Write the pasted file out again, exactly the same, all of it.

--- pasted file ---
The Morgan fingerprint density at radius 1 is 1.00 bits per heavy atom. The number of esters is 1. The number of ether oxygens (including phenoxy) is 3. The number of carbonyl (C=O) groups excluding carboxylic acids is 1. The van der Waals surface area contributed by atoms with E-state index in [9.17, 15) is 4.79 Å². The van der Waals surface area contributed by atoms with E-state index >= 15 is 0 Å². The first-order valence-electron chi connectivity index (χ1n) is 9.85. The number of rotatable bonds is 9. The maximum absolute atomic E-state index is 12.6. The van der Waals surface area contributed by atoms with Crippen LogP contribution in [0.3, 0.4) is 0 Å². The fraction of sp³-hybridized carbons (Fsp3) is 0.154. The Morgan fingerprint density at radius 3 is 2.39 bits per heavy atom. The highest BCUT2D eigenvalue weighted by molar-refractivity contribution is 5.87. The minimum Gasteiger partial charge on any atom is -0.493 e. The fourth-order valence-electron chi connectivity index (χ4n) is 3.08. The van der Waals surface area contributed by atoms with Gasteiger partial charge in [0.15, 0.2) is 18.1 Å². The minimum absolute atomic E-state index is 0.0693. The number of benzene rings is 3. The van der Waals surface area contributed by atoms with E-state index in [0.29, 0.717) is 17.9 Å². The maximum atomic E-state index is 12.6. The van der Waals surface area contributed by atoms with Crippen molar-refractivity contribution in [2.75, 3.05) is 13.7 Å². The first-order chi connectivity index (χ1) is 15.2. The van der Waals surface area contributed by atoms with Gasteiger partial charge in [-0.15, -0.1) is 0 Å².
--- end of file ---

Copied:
The Morgan fingerprint density at radius 1 is 1.00 bits per heavy atom. The number of esters is 1. The number of ether oxygens (including phenoxy) is 3. The number of carbonyl (C=O) groups excluding carboxylic acids is 1. The van der Waals surface area contributed by atoms with E-state index in [9.17, 15) is 4.79 Å². The van der Waals surface area contributed by atoms with E-state index >= 15 is 0 Å². The first-order valence-electron chi connectivity index (χ1n) is 9.85. The number of rotatable bonds is 9. The maximum absolute atomic E-state index is 12.6. The van der Waals surface area contributed by atoms with Crippen LogP contribution in [0.3, 0.4) is 0 Å². The fraction of sp³-hybridized carbons (Fsp3) is 0.154. The Morgan fingerprint density at radius 3 is 2.39 bits per heavy atom. The highest BCUT2D eigenvalue weighted by molar-refractivity contribution is 5.87. The minimum Gasteiger partial charge on any atom is -0.493 e. The fourth-order valence-electron chi connectivity index (χ4n) is 3.08. The van der Waals surface area contributed by atoms with Gasteiger partial charge in [0.15, 0.2) is 18.1 Å². The minimum absolute atomic E-state index is 0.0693. The number of benzene rings is 3. The van der Waals surface area contributed by atoms with E-state index in [0.29, 0.717) is 17.9 Å². The maximum atomic E-state index is 12.6. The van der Waals surface area contributed by atoms with Crippen molar-refractivity contribution in [2.75, 3.05) is 13.7 Å². The first-order chi connectivity index (χ1) is 15.2. The van der Waals surface area contributed by atoms with Gasteiger partial charge in [-0.15, -0.1) is 0 Å².